Canon 1Ds Mk III


Canon 1Ds Mk III

Introduction

This will be the shortest review I have ever done for a camera as the 1Ds MK3 is basically an upgrade to the 1D MK3. My main interest was to test the performance of the camera in the field, check the image quality and to try to ascertain whether the autofocus system had been improved over the problematic one in the 1D MK3. Everything else is much the same except of course that the penalty for having such a large file is reduced performance. The fps falls to 5 and the buffer size for RAW is 9. Please remember when you read this review that even though I have used Canon cameras for years I am not paid by Canon nor biased towards them and I receive no favours whatsoever from them. I am as impartial with this review as I have been with all others. In fact as you will see I have been very honest...

Image Size

The 1DS MK3 produces a whopping 21 MP image with a sensor size of 5616 x 3744. In terms of the output file this yields an 8-bit 60MB file, which is 13MB greater than the 1DS MK2. According to the literature Canon has targeted this camera at medium format users and those photographers that need a larger physical image size. Notice that I say larger physical size because this camera produces just that, it does not produce a better quality image but a larger one. From my viewpoint the larger sensor size means that I can crop my images by as much as 20% and still be within my agency guidelines, it is almost like having a 1.4x teleconverter built in for me (think about it). Because of this I have been excited about testing the 1Ds MK3 as I loved its predecessor, the 1Ds MK2, so much.

 

Image Quality

I expected the 1Ds MK3 to produce an image that was similar to the 1D MK3 and was surprised that it didn’t. The resulting images are quite warm and vibrant, rather like Velvia film used to be, and are certainly razor sharp:

Canon 1Ds Mk III

BUT it is my opinion that the ISO performance is a little lacking when compared to the excellent 1D MK3. I have shot with the 1D all over the world in the past few months and at varying ISO settings; I find it produces great images at all ISO settings but like the Nikon D3 it excels at high ISO. So I naturally expected the 1DS MK3 to do the same but it doesn’t. At ISO 100 and 200 it is punchy and sharp but at ISO 400 I began to see noise in diffuse backgrounds and that is something that I don’t want to see until the ISO is much higher. Still the overall image quality makes up for this but it is something that I wanted to point out as I suspect that it gets worse at higher ISO settings.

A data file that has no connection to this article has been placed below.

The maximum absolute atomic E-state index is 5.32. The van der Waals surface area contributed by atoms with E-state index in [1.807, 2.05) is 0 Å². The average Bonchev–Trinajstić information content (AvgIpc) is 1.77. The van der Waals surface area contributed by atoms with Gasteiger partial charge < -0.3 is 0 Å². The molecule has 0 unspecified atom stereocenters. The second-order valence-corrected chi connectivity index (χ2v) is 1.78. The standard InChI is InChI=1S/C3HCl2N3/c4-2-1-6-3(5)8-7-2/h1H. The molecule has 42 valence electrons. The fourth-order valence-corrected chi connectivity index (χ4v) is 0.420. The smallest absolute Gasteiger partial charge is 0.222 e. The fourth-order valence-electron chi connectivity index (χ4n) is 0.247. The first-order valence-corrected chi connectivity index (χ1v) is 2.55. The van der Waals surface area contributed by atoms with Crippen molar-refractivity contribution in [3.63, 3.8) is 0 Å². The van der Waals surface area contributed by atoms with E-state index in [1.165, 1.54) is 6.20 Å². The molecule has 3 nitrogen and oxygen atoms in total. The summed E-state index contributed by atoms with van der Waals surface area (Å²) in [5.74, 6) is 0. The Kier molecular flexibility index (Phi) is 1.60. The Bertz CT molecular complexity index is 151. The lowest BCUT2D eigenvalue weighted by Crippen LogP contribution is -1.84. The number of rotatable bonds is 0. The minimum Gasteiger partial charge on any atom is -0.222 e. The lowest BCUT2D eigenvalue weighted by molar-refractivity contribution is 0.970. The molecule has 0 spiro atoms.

Autofocus

Unfortunately I only had the camera for a day and had few chances to challenge the AF system. For the usual relatively static subjects it was as accurate as I would expect it to be but when trying to photograph waders feeding using AI Servo, a large percentage of the images were not in focus. The camera locked on very quickly and certainly they looked in focus, but when looking at 100% in LightRoom a large proportion were just off. Of course this is hardly a fair test and I am sure that others will test this a lot more thoroughly and come to some better conclusions but to be honest I am not convinced that the AF system is fixed.

 

Conclusion

As an owner of every previous Canon 1D DSLR I would have expected to buy the 1DS MK3 like I have bought all of my other test 1D models. Instead it is in the box and being returned. I can see that if you are a studio photographer or someone with relatively static subjects then having the extra Megapixels will be attractive. I do suspect however that if you fall into this bracket you will already have a medium format with a digital back and are unlikely to choose the MK3 over this system. So I am struggling to find out who the target audience are for this camera and can only think that it is the commercial sector that needs a larger physical image. For everyone else I would stick to the 40D, 1DS MK2 or the 1D MK3 as between them they will provide everything that you need.

More information on the Canon EOS 1Ds Mk III

Copyright

This review is the copyright of Andy Rouse Wildlife Photography Ltd and Wex Photographic Ltd. Not part of this review may be emailed, quoted or in any other way reproduced without the written permission of Andy Rouse. All opinions expressed are those of Andy Rouse and no third party has been consulted.

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